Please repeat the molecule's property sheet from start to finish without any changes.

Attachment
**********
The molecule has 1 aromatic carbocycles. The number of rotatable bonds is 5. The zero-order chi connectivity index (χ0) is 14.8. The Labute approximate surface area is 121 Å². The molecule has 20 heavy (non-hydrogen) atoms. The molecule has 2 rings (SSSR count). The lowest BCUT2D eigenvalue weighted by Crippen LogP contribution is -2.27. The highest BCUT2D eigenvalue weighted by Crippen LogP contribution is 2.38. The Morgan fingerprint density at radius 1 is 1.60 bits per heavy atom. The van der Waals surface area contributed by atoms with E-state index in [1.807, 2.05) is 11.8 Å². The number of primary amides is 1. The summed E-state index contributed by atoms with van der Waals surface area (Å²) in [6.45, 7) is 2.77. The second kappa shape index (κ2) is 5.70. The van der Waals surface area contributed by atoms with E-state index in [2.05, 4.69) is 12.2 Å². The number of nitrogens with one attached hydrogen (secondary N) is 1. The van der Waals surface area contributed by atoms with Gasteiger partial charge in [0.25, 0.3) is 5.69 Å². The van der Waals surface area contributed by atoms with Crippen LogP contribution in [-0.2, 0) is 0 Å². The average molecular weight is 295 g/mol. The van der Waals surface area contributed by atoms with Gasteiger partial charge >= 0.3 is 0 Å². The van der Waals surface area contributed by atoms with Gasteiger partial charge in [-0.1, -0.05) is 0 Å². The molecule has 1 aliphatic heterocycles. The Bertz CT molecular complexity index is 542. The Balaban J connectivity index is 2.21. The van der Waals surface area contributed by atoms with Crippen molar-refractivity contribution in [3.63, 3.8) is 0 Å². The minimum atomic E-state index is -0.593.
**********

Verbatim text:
The molecule has 1 aromatic carbocycles. The number of rotatable bonds is 5. The zero-order chi connectivity index (χ0) is 14.8. The Labute approximate surface area is 121 Å². The molecule has 20 heavy (non-hydrogen) atoms. The molecule has 2 rings (SSSR count). The lowest BCUT2D eigenvalue weighted by Crippen LogP contribution is -2.27. The highest BCUT2D eigenvalue weighted by Crippen LogP contribution is 2.38. The Morgan fingerprint density at radius 1 is 1.60 bits per heavy atom. The van der Waals surface area contributed by atoms with E-state index in [1.807, 2.05) is 11.8 Å². The number of primary amides is 1. The summed E-state index contributed by atoms with van der Waals surface area (Å²) in [6.45, 7) is 2.77. The second kappa shape index (κ2) is 5.70. The van der Waals surface area contributed by atoms with E-state index in [2.05, 4.69) is 12.2 Å². The number of nitrogens with one attached hydrogen (secondary N) is 1. The van der Waals surface area contributed by atoms with Gasteiger partial charge in [0.25, 0.3) is 5.69 Å². The van der Waals surface area contributed by atoms with Crippen LogP contribution in [-0.2, 0) is 0 Å². The average molecular weight is 295 g/mol. The van der Waals surface area contributed by atoms with Gasteiger partial charge >= 0.3 is 0 Å². The van der Waals surface area contributed by atoms with Gasteiger partial charge in [-0.1, -0.05) is 0 Å². The molecule has 1 aliphatic heterocycles. The Bertz CT molecular complexity index is 542. The Balaban J connectivity index is 2.21. The van der Waals surface area contributed by atoms with Crippen molar-refractivity contribution in [3.63, 3.8) is 0 Å². The minimum atomic E-state index is -0.593.